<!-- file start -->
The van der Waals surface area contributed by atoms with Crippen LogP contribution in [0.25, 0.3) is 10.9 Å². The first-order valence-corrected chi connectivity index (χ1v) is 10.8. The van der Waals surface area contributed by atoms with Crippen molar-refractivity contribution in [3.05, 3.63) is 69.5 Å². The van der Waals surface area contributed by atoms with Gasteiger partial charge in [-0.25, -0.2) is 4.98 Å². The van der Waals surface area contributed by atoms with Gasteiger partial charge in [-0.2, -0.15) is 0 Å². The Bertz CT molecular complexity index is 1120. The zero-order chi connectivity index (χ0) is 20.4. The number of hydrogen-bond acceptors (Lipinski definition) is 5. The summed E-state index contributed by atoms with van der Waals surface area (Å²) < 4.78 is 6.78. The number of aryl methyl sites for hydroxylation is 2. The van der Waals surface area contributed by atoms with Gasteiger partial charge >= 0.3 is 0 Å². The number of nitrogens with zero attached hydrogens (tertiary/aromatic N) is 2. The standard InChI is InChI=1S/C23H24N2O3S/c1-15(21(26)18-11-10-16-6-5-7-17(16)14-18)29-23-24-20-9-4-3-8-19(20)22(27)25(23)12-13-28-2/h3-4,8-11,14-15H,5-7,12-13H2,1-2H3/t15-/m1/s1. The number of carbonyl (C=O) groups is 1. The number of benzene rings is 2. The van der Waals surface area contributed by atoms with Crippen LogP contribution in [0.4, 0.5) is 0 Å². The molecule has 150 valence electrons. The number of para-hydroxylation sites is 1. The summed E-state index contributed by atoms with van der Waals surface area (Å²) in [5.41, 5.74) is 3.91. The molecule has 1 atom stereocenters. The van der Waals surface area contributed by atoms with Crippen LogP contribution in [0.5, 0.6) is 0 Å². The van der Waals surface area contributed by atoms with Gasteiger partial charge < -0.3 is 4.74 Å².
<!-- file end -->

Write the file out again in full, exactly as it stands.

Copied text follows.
The van der Waals surface area contributed by atoms with Crippen LogP contribution in [0.25, 0.3) is 10.9 Å². The first-order valence-corrected chi connectivity index (χ1v) is 10.8. The van der Waals surface area contributed by atoms with Crippen molar-refractivity contribution in [3.05, 3.63) is 69.5 Å². The van der Waals surface area contributed by atoms with Gasteiger partial charge in [-0.25, -0.2) is 4.98 Å². The van der Waals surface area contributed by atoms with Gasteiger partial charge in [-0.2, -0.15) is 0 Å². The Bertz CT molecular complexity index is 1120. The zero-order chi connectivity index (χ0) is 20.4. The number of hydrogen-bond acceptors (Lipinski definition) is 5. The summed E-state index contributed by atoms with van der Waals surface area (Å²) < 4.78 is 6.78. The number of aryl methyl sites for hydroxylation is 2. The van der Waals surface area contributed by atoms with Gasteiger partial charge >= 0.3 is 0 Å². The number of nitrogens with zero attached hydrogens (tertiary/aromatic N) is 2. The standard InChI is InChI=1S/C23H24N2O3S/c1-15(21(26)18-11-10-16-6-5-7-17(16)14-18)29-23-24-20-9-4-3-8-19(20)22(27)25(23)12-13-28-2/h3-4,8-11,14-15H,5-7,12-13H2,1-2H3/t15-/m1/s1. The number of carbonyl (C=O) groups is 1. The number of benzene rings is 2. The van der Waals surface area contributed by atoms with Crippen LogP contribution in [0.4, 0.5) is 0 Å². The molecule has 150 valence electrons. The number of para-hydroxylation sites is 1. The summed E-state index contributed by atoms with van der Waals surface area (Å²) in [5.41, 5.74) is 3.91. The molecule has 1 atom stereocenters. The van der Waals surface area contributed by atoms with Crippen LogP contribution in [0.5, 0.6) is 0 Å². The van der Waals surface area contributed by atoms with Gasteiger partial charge < -0.3 is 4.74 Å².